She also reported that regular phone use had been reinstated (though this would be short lived), and that gym and chow were still happening for now. Our video visits were still on, and she wanted to encourage everyone who didn’t already have a GTL account to set one up, as well as a Connect Network email, because people inside were feeling even more isolated without access to in-person visits while on lockdown.
Alisha said the prison was taking some precautions about the COs’ health, but she didn’t feel like it was enough to keep her safe. She had been following Illinois Gov. J.B. Pritzker’s public statements and efforts and was hopeful, but she also expressed that even when people get things right on the outside, people on the inside are the ones always left behind.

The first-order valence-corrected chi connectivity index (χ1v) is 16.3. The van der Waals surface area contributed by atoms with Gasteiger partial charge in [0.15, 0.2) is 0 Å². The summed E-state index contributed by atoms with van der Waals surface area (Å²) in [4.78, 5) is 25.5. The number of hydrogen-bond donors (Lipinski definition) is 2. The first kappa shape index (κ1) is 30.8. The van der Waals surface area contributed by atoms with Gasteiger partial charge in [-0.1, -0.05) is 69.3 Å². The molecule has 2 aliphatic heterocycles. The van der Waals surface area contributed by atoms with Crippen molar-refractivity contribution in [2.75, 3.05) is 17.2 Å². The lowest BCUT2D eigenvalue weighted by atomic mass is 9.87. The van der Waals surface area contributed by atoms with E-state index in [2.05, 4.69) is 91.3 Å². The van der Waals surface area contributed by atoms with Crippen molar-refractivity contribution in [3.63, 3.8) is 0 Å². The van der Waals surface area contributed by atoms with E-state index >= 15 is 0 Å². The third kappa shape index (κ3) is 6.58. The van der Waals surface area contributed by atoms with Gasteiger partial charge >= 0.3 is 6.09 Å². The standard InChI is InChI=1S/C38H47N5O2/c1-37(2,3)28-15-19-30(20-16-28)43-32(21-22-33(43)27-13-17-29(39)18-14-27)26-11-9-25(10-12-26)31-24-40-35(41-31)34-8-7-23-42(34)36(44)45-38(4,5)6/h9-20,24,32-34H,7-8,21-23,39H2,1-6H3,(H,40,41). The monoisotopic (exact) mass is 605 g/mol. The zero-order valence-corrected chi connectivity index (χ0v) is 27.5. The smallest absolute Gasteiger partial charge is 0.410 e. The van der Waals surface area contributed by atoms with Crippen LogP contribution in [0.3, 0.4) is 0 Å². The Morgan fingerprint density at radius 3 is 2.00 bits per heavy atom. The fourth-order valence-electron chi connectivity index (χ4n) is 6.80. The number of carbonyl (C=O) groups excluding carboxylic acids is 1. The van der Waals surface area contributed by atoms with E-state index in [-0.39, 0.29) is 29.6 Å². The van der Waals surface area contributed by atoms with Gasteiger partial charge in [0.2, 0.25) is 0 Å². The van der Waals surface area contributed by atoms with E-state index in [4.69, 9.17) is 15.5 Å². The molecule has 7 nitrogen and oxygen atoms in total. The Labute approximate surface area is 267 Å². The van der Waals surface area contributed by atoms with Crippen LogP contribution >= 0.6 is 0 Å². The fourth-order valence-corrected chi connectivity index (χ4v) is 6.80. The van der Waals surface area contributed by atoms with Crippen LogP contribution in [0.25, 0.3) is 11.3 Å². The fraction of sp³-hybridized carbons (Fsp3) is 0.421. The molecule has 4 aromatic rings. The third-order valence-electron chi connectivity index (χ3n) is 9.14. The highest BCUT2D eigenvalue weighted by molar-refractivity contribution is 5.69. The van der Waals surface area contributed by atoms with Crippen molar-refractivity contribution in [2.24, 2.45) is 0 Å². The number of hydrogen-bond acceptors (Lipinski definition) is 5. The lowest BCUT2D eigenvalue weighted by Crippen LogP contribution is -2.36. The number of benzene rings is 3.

Alisha wanted to express support for the Chicago Community Bond Fund‘s actions and demands that everyone be released to prevent an outbreak at Cook County. She said, “Unless Cook County releases everyone, they’re condemning us in here to illness and likely death.” She was also very worried about friends and comrades at Logan Correctional—it was almost impossible to get word about their well-being.
Even though her Shakespeare theatre-troupe practice and her classes had been cancelled for now, she was practicing her lines, doing math problems, and working through her Introduction To Soil horticultural science text on her own time. She had gotten back into writing poetry and making art to process this new trauma of being trapped inside prison during a pandemic as well.